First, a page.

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Chief of Civil-Rights Panel Troubled by Ruling in Title IX Case

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Washington--The chairman of the U.S. Commission on Civil Rights, in strongly worded letters to the Secretary of Education and the Attorney General, has warned that a recent decision by a federal district judge could be interpreted as exempting local school programs funded under the new federal education block grant from compliance with civil-rights laws protecting the rights of women, the handicapped, and minorities.

Clarence M. Pendleton Jr., chairman of the independent federal commission, said in the letters to Cabinet members Terrel H. Bell and William French Smith that he was concerned that U.S. District Judge D. Dorich Warriner's July 7 ruling in University of Richmond v. Bell might be used as a blueprint to "decimate" regulations governing Title IX of the Education Amendments of 1972, Title VI of the Civil Rights Act of 1964, and Section 504 of the Rehabilitation Act of 1973.

In the Richmond case, Judge Warriner ruled that the Education Department (ed) could not enforce Title IX in an intercollegiate athletic program that receives no direct financial assistance.

But Judge Warriner's ruling, Mr. Pendleton said, "reaches far beyond sex-discrimination prohibitions in athletics." By the judge's logic, he argued, local education programs supported by the federal block grant would be exempt from compliance with civil-rights rules because they would not receive their funds directly from the federal government.

The federal education block grant, known as Chapter II of the Education Consolidation and Improvement Act, folded 27 former categorical-aid programs into a single grant to the states. The states are required to pass on at least 80 percent of their federal grant monies to local education agencies, which may use the funds for a variety of purposes, such as law-related education and guid-ance counseling.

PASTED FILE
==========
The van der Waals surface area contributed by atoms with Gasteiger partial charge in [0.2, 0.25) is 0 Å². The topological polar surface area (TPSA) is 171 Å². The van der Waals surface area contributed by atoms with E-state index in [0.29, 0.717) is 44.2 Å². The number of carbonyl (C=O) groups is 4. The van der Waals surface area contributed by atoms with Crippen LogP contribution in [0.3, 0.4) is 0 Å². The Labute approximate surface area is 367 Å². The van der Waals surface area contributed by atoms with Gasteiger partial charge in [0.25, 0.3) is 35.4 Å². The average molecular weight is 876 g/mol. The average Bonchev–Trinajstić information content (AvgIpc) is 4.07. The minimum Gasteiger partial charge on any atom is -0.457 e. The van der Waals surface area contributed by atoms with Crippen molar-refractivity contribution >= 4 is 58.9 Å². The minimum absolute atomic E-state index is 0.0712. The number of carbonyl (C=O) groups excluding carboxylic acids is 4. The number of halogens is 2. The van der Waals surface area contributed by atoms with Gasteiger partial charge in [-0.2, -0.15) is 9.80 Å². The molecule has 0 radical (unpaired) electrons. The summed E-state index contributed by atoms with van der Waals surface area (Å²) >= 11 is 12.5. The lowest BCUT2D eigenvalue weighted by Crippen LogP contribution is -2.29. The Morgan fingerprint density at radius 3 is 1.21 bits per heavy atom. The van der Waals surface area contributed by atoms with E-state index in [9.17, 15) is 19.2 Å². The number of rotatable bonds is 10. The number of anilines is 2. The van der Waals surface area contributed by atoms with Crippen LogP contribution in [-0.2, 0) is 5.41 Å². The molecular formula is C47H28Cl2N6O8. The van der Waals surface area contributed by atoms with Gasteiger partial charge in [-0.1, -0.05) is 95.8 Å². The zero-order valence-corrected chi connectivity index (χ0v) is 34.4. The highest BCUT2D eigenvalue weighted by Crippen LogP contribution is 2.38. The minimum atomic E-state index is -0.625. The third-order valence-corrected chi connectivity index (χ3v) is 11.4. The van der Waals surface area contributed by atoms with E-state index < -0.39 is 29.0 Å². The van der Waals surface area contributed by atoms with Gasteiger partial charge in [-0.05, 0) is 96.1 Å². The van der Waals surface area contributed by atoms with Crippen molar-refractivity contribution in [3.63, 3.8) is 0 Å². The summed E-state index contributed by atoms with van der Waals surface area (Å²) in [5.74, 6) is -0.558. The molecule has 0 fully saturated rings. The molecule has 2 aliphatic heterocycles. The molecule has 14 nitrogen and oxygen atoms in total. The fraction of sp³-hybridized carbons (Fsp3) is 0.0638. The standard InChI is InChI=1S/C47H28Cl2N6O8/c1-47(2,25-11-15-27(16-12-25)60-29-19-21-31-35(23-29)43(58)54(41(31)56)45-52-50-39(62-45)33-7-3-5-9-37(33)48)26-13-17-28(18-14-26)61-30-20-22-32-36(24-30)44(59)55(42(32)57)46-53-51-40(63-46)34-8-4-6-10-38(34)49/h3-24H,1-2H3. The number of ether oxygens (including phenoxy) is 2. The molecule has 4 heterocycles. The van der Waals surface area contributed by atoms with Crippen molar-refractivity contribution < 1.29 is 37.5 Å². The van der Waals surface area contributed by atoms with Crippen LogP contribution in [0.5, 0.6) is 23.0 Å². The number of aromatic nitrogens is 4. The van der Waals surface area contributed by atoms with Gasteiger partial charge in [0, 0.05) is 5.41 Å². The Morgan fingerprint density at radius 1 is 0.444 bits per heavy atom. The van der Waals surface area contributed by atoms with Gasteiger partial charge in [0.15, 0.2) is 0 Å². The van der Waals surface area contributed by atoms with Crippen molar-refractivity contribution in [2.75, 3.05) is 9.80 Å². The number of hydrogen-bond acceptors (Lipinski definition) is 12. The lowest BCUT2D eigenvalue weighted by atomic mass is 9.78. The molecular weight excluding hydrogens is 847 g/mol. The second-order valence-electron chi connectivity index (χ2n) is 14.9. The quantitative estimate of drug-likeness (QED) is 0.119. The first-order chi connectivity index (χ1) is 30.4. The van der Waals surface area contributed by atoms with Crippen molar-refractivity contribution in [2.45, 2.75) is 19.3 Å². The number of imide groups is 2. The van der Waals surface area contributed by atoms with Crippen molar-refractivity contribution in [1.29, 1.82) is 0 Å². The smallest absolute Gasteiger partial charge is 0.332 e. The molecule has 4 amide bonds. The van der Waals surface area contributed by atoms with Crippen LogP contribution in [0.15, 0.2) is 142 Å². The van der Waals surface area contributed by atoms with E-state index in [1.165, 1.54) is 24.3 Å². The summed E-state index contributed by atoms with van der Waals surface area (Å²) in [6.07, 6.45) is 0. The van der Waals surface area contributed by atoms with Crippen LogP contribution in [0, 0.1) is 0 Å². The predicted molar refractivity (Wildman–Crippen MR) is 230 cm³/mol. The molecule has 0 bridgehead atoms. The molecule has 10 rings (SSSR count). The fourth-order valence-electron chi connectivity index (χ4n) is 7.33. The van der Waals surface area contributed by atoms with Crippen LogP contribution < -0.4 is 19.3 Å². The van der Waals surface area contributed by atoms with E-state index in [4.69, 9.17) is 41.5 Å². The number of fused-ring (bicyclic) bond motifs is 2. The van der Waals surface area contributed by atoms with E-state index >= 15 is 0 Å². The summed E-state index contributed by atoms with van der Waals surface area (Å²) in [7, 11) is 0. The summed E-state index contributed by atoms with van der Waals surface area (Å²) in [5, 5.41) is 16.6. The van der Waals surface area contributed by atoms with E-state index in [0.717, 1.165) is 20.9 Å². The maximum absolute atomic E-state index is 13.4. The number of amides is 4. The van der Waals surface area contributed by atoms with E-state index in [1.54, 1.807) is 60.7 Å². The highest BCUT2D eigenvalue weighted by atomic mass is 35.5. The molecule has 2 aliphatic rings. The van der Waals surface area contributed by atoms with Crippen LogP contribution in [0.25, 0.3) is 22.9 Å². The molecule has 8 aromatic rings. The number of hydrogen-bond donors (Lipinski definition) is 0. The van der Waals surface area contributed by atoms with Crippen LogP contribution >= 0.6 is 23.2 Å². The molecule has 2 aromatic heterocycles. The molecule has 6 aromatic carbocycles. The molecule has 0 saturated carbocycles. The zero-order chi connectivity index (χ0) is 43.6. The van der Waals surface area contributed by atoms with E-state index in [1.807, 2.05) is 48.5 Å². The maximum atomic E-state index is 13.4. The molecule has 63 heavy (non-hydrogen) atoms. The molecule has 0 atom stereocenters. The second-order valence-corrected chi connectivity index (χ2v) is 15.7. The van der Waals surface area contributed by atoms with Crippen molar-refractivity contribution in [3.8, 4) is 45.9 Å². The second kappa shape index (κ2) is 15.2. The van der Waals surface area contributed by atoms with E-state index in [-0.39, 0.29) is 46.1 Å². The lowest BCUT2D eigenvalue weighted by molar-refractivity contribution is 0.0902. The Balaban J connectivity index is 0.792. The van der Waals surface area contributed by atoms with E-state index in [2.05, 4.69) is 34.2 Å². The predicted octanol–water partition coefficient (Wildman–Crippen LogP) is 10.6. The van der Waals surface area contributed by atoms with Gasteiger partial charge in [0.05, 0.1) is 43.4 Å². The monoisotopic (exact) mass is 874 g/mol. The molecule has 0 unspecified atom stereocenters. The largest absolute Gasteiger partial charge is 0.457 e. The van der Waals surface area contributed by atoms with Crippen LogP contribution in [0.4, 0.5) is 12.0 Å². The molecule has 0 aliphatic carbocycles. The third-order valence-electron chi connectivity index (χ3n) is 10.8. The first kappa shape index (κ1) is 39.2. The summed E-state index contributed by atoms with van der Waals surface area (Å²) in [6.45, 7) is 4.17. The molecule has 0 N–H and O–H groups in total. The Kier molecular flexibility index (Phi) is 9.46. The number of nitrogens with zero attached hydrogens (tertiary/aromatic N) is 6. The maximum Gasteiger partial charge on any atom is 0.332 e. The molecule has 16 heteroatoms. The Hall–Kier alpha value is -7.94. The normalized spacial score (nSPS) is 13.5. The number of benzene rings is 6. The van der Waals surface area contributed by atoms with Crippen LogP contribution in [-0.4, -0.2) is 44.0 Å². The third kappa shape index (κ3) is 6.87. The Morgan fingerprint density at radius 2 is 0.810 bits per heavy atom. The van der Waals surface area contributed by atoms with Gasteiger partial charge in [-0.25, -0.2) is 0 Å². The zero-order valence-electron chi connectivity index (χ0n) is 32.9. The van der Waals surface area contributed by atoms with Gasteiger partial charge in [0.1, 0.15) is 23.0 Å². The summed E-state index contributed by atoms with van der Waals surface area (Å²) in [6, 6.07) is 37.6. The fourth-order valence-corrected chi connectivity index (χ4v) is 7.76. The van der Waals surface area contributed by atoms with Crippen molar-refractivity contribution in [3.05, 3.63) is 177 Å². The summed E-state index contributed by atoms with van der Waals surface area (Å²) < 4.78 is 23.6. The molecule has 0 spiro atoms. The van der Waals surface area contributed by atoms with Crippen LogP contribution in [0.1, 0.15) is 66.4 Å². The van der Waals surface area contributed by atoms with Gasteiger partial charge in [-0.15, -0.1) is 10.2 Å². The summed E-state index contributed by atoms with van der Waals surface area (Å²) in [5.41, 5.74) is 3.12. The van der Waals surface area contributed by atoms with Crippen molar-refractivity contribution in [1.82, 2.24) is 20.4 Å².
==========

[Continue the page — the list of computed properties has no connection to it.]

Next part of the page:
On several occasions in the past, Secretary Bell has told the Congress that local education programs funded through Chapter II would be required to comply with all pertinent civil-rights regulations, a point that Mr. Pendleton recognized in his letter. The chief of the civil-rights monitoring agency also said he was troubled by the Richmond ruling because it would curb ed's authority to investigate alleged civil-rights violations.

The ruling, he pointed out, would prohibit ed's office for civil rights from investigating alleged civil-rights violations in education programs "absent a prior showing that such said program or activity is the recipient of direct federal financial assistance."

"Civil-rights enforcement in education thus often will be deterred from the start if the Department has to prove its jurisdiction before collecting evidence," Mr. Pendleton said. "The court's restrictions con-tradict the elementary principle of administrative law that agencies do not have to prove they have jurisdiction before investigating to determine their jurisdiction."

In summary, Mr. Pendleton said, the Richmond ruling, if accepted by ed as proper, "would decimate civil-rights protections in education." Mr. Pendleton asked both Mr. Bell and Mr. Smith to inform him of their agencies' responses to the ruling and to appraise him of their specific positions "on the various issues that it raises."

President Reagan assigned Mr. Pendleton to the chairmanship of the commission late last year after dismissing Arthur S. Flemming from the post. Mr. Flemming had chaired the commission since 1974. Mr. Pendleton, former president of the Urban League of San Diego, was named to replace Mr. Flemming because his views on civil-rights enforcement were widely expected to be consistent with those of the President.

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